A Chinese satellite just used quantum cryptography to make an unhackable video call between Beijing and Vienna
The Chinese “Micius” satellite has successfully set up the world’s most secure video conference, using quantum cryptography to connect scientists in Europe and China for an unhackable, intercontinental chat.
The feat marks another milestone for the satellite, officially called Quantum Experiments at Space Scale (QESS), which only last year was making headlines for transmitting an “unbreakable” quantum code to the Earth’s surface.
What is quantum cryptography?
Quantum cryptography hinges on a technique called quantum key distribution (QKD). When a secure conversation happens normally, a set of random numbers called a one-time pad are used by the two parties to encode and decode the message. But it’s difficult to tell if this key has been intercepted by a third-party eavesdropper or not. With a quantum key, the code is sent using quantum particles such as photons, and it is always possible to tell if these have been observed.
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This means that, no matter how powerful the computers of the potential hackers, the laws of physics state that any attempt to look at the key will be flagged by the system. If it is, a new key is sent out, until it can be verified that only the parties involved in the connection have seen it.
The problem with quantum cryptography is that photons can only travel a certain distance before light absorption disrupts their use. Unless you’re sending a code within a few hundred kilometres of each other, it’s going to be hard to have an unhackable conversation.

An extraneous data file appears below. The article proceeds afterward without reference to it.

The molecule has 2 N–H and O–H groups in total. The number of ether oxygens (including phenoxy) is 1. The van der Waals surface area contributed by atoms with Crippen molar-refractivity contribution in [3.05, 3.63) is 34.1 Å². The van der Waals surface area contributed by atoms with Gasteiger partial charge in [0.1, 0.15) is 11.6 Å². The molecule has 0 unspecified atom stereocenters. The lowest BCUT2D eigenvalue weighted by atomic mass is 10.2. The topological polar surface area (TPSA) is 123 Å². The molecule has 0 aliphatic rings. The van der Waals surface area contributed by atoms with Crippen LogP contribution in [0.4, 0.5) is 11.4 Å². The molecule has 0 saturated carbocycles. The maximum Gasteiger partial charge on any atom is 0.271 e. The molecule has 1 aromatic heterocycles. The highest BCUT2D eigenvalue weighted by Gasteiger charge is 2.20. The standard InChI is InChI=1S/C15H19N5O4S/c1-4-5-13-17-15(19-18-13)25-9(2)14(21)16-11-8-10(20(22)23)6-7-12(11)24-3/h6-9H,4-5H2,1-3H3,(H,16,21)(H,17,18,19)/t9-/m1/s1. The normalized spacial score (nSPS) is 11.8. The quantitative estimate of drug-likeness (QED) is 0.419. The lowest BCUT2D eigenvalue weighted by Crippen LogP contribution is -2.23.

(Credit: Pan Jian-Wei and his team)
This is where Micius comes in. The satellite solves this problem by sending the quantum key from orbit to a ground station. In this latest experiment, Micius did this twice, over two locations. The first was a station at Xinglong in China’s Hebei province. Then, after the Earth had rotated, it did it again at a station in Graz in Austria – sending the one-time pad, encoded in photons.
The next part of the challenge was to get the key from these ground stations to their destinations in Beijing’s Chinese Academy of Sciences in and Vienna’s Austrian Academy of Sciences respectively. To do this, the scientists used ground-based quantum communication across optical fibers. Finally, the video conference itself was secured by the Advanced Encryption Standard (AES), refreshed every second by 128-bit seed codes.
“We have demonstrated intercontinental quantum communication among multiple locations on Earth with a maximal separation of 7600 km,” the researchers write. “Our work already constitutes a simple prototype for a global quantum communications network. To increase the time and area coverage for a more efficient QKD network, we plan to launch higher-orbit satellites and implement day-time operation using telecommunication wavelength photons and tighter spatial and spectral filtering.”
The video conference was held in September 2017 and lasted 75 minutes. While the work is pioneering, there are a number of clear limitations to the system. For one, the QKD method means having to wait for a satellite to orbit across the Earth to two locations, which not only takes time, but also leaves a window in which the satellite could be – at least in theory – hacked. This would be hard to do, but it is one part of the system not “unbreakable” by the laws of quantum physics.
Further refinements of the system, as well as more QKD-capable satellites will aim to iron out these kinks, but the experiment remains a success and will surely have governments across the globe pricking up their all-hearing ears.
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